Victims remembered at 103rd anniversary of RMS Leinster sinking

THE sinking of RMS Leinster on October 10, 1918 is the worst maritime disaster ever recorded in the Irish Sea.

On that fateful Thursday morning over a century ago, The Leinster had left the Carlisle Pier in Dún Laoghaire at around 9am.

She carried over 800 passengers and crew on board.

Among her passengers were postal workers, civilians, and a large number of military personnel, both soldiers and sailors.

Germany had resumed its highly controversial policy of unrestricted submarine warfare in early 1917, and just before 10am, off the Kish Bank, submarine UB-123 fired two torpedoes into Leinster, which sank.

The exact number of dead is unknown but researchers from the National Maritime Museum believe it was at least 564.

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A newspaper report from 1918 on the sinking of the Leinster

The 103rd anniversary of the sinking of RMS Leinster took place at 10:00 on Sunday October 10, at the anchor on the Queen’s Road, Dun Laoghaire.

There was a large crowd in attendance which included relatives of those lost, members of the public, local politicians and a representative of the British Embassy with responsibility for Wales.

The commemoration was overseen by Philip Lecane, an author who has written two fine books on the event, “Torpedoed” (2005) and “Women and Children of the RMS Leinster” (2018).

He introduced Joe Varley, President of the Maritime Institute who gave an overview of the historical event and referred to the 100th anniversary commemoration.

He thanked the various people who attended today.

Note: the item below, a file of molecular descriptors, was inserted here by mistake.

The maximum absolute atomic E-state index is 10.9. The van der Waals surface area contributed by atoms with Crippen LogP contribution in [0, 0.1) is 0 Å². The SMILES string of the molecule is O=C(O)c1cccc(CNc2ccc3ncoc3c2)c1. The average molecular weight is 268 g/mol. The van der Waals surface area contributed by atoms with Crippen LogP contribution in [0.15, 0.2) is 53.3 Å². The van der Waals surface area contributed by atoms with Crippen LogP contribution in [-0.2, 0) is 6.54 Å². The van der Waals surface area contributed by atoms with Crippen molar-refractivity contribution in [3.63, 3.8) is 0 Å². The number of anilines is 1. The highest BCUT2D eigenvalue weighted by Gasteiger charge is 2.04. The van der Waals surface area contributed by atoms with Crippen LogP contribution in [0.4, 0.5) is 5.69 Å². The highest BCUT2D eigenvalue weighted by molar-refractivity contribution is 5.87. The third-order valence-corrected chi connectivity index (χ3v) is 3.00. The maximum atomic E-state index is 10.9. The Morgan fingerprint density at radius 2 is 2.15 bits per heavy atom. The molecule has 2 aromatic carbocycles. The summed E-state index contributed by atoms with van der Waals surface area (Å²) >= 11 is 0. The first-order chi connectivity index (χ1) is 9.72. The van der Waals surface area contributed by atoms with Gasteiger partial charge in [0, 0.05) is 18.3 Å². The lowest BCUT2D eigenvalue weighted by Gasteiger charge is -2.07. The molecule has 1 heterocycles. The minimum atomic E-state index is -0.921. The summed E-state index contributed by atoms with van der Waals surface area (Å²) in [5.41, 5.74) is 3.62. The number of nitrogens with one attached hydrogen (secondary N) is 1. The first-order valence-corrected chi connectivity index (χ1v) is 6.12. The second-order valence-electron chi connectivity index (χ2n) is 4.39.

He also introduced Joe Ryan, Secretary of the RMS Leinster Memorial Committee who commended Des Branigan (RIP 2016) for donating the anchor from RMS Leinster.

His hope is that we go a step further and erect a memorial to name all onboard the vessel on its last fateful voyage.

Lettie McCarthy, Cathaoirleach of DLRCC was also in attendance and she said she was appreciative of the invitation and feels that the memorial will be built in time.

She also said it is up to us to keep pressure on the council and councillors to get the memorial built.

Wreaths were laid by the Maritime Institute, Leinster Memorial Committee and there was one of poppies from Canada.

The lady who represented the postal workers laid a beautiful sheaf of 21 roses for the 21 lost postal workers.

Individuals were then asked to recount stories of their relatives, a lady whose mother was only 10 months old when her father died spoke of his loss, a lady whose family had fourteen members employed on the Ulster, Leinster, Munster and Connaught spoke of the loss of one of them.

A man who also lost a relative spoke on behalf of a man in Canada who sends a wreath every year. Another gentleman whose relative was a Medical Officer who had served in France throughout WW1 told how he was lost returning for another tour of duty when he drowned.

Lastly Philip Lecane related the story which he unearthed when doing research for his first book of the fourteen-year-old boy who was travelling to London to train with Bernardo’s from the “cripples” home in Bray (now Sunbeam House).

He was never found.

Those in attendance also heard from a lady from the British Embassy with responsibility for Wales who supports the efforts to build a memorial.

Joe Ryan, Secretary of the RMS Leinster Memorial Committee, told Southside People the campaign to get Dun Laoghaire Rathdown County Council to allocate a site for a memorial continues.

“Recent insights into a meeting of the civic memorial’s committee of DLRCC state that we have a monument, the anchor,” he said.

“There are also monuments to the Titanic and Lusitania but in 2012 and 2015 respectively memorials naming all those who travelled on both vessels were unveiled for their 100th anniversaries.

“Another misgiving is that a name or names might be left out.

“We intend using the 813 names compiled for the 100th anniversary book.

“If there are any further additions/deletions then a plaque can be added to update as required.

“We await debate of a motion at the council to allocate a site for the memorial.

“We await the publishment of the Indecon report on the Harbour due in November to which we have made a detailed submission and we hope that the civic memorial’s committee will approve the building of the memorial which will give focus to relatives from at home and abroad who visit Dun Laoghaire.”

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